A distinguished member of Sandia’s technical staff and a National Laboratory Professor of Mathematics and Statistics at the University of New Mexico, John’s selection was based upon his research on solution methods for multiphysics systems, scalable parallel numerical algorithms and numerical methods for strongly coupled nonlinear partial differential equations, according to the society.
John will be recognized for his achievements during SIAM’s annual meeting July 9-13 in Portland, Oregon.
Humbled by the honor
Said John, “It is an honor to be awarded this distinction from such an exceptional organization as SIAM with such an outstanding collection of current fellows. I also realize that the number of worthy individuals for this distinction is significantly larger than the allocated appointments, and therefore it is truly humbling as well.”
He also expressed gratitude “for the unique opportunities at Sandia during the early development of parallel computing algorithms and hardware, the strong and insightful leadership of a number of our center directors, and also for the outstanding and long-term research collaborators I have had the good fortune to work with over the years.”
“It is an honor to be awarded this distinction from such an exceptional organization as SIAM with such an outstanding collection of current fellows."
Finally, he recognized the value of the sustained funding he has received from the Department of Energy Office of Science’s Advanced Scientific Computing Research Applied Mathematics Program. “Without these contributions,” he said, “this distinction would not have been possible.”
John is one of 28 SIAM members selected for fellow status this year and only the fifth Sandia scientist to earn the honor. Bruce Hendrickson and Pavel Bochev in 2012, Tamara Kolda in 2015 and Cynthia Phillips in 2016 preceded him.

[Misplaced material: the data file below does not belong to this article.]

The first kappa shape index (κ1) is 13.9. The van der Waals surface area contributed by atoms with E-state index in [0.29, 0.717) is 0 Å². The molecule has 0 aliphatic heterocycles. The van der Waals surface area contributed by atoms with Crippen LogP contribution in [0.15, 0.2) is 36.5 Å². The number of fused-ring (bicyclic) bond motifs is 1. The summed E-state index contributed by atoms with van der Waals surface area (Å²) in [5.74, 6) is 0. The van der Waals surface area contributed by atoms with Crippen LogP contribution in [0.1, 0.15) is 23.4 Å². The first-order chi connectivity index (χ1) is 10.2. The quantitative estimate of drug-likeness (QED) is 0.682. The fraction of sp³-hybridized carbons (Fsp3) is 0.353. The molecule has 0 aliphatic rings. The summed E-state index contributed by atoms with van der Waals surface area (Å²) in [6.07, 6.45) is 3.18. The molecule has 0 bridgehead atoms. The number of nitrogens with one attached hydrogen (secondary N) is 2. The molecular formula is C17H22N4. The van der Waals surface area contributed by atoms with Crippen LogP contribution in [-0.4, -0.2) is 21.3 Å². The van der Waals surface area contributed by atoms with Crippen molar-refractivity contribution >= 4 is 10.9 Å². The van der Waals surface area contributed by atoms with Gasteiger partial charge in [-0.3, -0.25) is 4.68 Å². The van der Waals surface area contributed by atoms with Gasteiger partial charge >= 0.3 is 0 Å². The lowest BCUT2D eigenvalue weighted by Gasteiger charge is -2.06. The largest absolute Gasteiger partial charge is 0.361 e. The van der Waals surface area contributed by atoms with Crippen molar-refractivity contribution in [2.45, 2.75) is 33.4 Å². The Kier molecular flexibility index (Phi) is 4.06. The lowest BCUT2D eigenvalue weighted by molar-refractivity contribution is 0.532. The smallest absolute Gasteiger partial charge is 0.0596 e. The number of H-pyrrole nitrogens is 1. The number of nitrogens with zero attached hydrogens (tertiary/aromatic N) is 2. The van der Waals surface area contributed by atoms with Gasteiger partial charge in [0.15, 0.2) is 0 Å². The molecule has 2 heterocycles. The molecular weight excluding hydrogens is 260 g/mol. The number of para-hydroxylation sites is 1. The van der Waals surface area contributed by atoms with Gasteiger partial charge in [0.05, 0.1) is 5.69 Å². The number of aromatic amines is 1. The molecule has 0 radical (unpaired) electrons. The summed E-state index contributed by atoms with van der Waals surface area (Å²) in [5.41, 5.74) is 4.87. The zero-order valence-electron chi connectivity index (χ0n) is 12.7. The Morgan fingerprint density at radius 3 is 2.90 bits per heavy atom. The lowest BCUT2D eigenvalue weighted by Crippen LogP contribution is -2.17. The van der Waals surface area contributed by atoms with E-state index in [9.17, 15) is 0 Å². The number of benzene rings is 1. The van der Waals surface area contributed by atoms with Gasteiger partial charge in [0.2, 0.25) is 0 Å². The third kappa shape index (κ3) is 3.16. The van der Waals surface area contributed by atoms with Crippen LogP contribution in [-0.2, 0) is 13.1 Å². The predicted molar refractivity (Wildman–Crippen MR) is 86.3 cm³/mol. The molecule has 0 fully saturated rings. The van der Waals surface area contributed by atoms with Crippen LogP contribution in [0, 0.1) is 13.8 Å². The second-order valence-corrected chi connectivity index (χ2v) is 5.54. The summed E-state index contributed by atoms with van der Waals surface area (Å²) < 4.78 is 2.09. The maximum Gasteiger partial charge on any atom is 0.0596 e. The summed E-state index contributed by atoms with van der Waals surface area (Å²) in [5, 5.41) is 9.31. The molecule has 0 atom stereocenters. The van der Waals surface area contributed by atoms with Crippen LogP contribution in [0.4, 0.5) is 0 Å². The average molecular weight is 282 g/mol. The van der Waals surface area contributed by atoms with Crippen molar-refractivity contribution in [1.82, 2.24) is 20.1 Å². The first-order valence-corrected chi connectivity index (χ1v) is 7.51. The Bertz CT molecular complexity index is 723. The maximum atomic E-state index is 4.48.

John currently carries out research in numerical methods for multiple-time-scale nonlinear systems, temporal and spatial discretizations for partial differential equations, and scalable iterative solution methods for multiphysics systems with application to computational fluid dynamics, magnetohydrodynamics and multifluid electromagnetic plasma systems modeling.
Helped develop Aztec solver
John’s technical contributions and team leadership have led to two Gordon Bell Prize finalist nominations in 1994 and 1997 for work on large-scale parallel implicit finite element reacting flows and Aztec, a parallel, sparse-matrix, iterative-solver library. He won an R&D100 award, also in 1997, for his development of Aztec with Sandia researchers Scott Hutchinson and Ray Tuminar and former Sandian Lydie Prevost.
Aztec was among the very first publicly available, parallel scalable iterative solver libraries for very large-scale sparse-matrix systems and made significant contributions to the DOE ASCR and Advanced Scientific Computing Initiative efforts, Sandia engineering and scientific application codes, as well as the broader scientific research community.
Leaving a human legacy as well as a technical one, John has supervised and mentored 18 Sandia post-doctoral researchers, served on eight doctoral committees and mentored 24 masters and doctoral students.
SIAM is an international society of more than 14,000 individual, academic and corporate members from 85 countries. It seeks “to build cooperation between mathematics and the worlds of science and technology to solve real-world problems,” according to its website.